At the recommendation of both Tonia and my mother, I’ve been reading a Philip Yancey book, which is about people who have inspired his own faith. He begins with Dr. Martin Luther King, and says that King’s greatest gift, his most important role, was keeping people’s faith, their hope, their vision of a better world, intact against the terrible daily realities they faced. Most of us think that King’s main work was calling people to action, but I really think Yancey is right – his main work was keeping hope alive in those people who were ready to act – envisioning and holding in sacred trust the beautiful vision they had for peace and justice and brotherhood.
I have a dream . . .
These words, so simple but powerful, begin King’s famous speech – perhaps not his most eloquent speech but it is the one we remember, teach to schoolchildren, hold close to our hearts.
Yancey says, ” A prophet calls us to daily acts of obedience, regardless of personal cost, regardless of whether we feel successful or rewarded.” Someone who holds the collective dream tightly, who can remind us constantly of the positive vision we are working towards, has the power to keep people working against tremendous odds and hardship. It’s hard to compare our sacrifices with the sacrifice of getting violently beaten or even killed, and yet change is very hard. Saying no to such easy conveniences that surrounds us is hard. (And some, like the Occupy Wall St folks, are getting pepper sprayed and arrested for peaceful demonstrations.)
To me, this is where the current environmental and social justice movements are struggling. So much focus has been put onto the negative – the bad things that will happen if we don’t change our ways, and so little attention has been paid to focusing on what we want to create instead. We often talk about this with the young people we employ and meet – it’s not enough to be against the current state of the world; we all must decide what we are for. We can’t lead people into a better future if we don’t have some dream of what that would look like. Just as we need a vision before creating a business, we need a vision of what an amazing, beautiful, post-petroleum, post-corporate rule future will look and feel like.
I’d like to share some of my own dreams with you here, and more importantly, I would love for you to share yours. Share them here, share them in your own space, share them in person with family and friends and strangers. Once we begin to share our dreams, the actions we need will be clear. Some of my dreams are things I already have in my life, but would like others to have too; some of my dreams will probably not be realized in my lifetime, but I still dream them for the generations to come.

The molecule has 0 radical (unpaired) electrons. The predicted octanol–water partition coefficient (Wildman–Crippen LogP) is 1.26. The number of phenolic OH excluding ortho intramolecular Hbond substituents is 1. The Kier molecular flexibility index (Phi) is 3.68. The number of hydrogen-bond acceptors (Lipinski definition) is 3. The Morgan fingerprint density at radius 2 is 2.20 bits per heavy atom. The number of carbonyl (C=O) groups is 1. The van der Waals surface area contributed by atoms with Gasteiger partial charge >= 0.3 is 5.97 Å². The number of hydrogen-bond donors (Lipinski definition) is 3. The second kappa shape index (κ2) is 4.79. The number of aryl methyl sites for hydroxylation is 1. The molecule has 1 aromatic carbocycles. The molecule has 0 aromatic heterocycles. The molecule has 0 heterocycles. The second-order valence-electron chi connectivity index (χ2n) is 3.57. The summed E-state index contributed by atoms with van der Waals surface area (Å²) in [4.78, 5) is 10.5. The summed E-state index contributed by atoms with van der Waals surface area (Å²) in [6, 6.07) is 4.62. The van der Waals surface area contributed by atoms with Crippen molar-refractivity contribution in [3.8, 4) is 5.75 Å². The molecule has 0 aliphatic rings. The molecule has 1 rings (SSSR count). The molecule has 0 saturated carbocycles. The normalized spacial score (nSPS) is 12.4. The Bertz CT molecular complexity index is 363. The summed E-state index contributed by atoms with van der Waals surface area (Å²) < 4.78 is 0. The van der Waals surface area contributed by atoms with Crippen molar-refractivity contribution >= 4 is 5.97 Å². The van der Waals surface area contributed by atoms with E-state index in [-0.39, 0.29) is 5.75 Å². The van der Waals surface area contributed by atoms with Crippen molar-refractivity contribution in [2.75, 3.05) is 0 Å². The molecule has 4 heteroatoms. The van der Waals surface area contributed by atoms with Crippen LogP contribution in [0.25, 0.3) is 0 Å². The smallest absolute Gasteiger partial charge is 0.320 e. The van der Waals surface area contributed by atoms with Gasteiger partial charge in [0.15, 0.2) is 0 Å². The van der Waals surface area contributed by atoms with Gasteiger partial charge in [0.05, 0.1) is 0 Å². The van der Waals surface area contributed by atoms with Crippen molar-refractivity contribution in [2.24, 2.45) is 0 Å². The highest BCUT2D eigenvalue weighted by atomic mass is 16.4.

I dream of a world where neighbors know each other, where we share tools, knowledge, and harvests. Where we share meals and news.
I dream of a world where families truly live together once more. Where children learn alongside their parents, and many of them stay to continue their parents’ work. Where generations live together.
I dream of a world where food is grown without chemicals, where we can feed our children without fear.
I dream of a world where rivers and oceans are clean enough to swim in, and fish can be caught and eaten without fear of contamination.
I dream of a world where elders are respected for the knowledge and experience, and where they pass those on to the next generations.
I dream of a world where our possessions are fewer, and treated with respect and love because we know how much time and skill they took to make, and how difficult they would be to replace.
I dream of a world where communities come together to bring in the harvest, and to gather in celebration of the seasons and the gifts we are given by the Earth.
And you? What do you dream?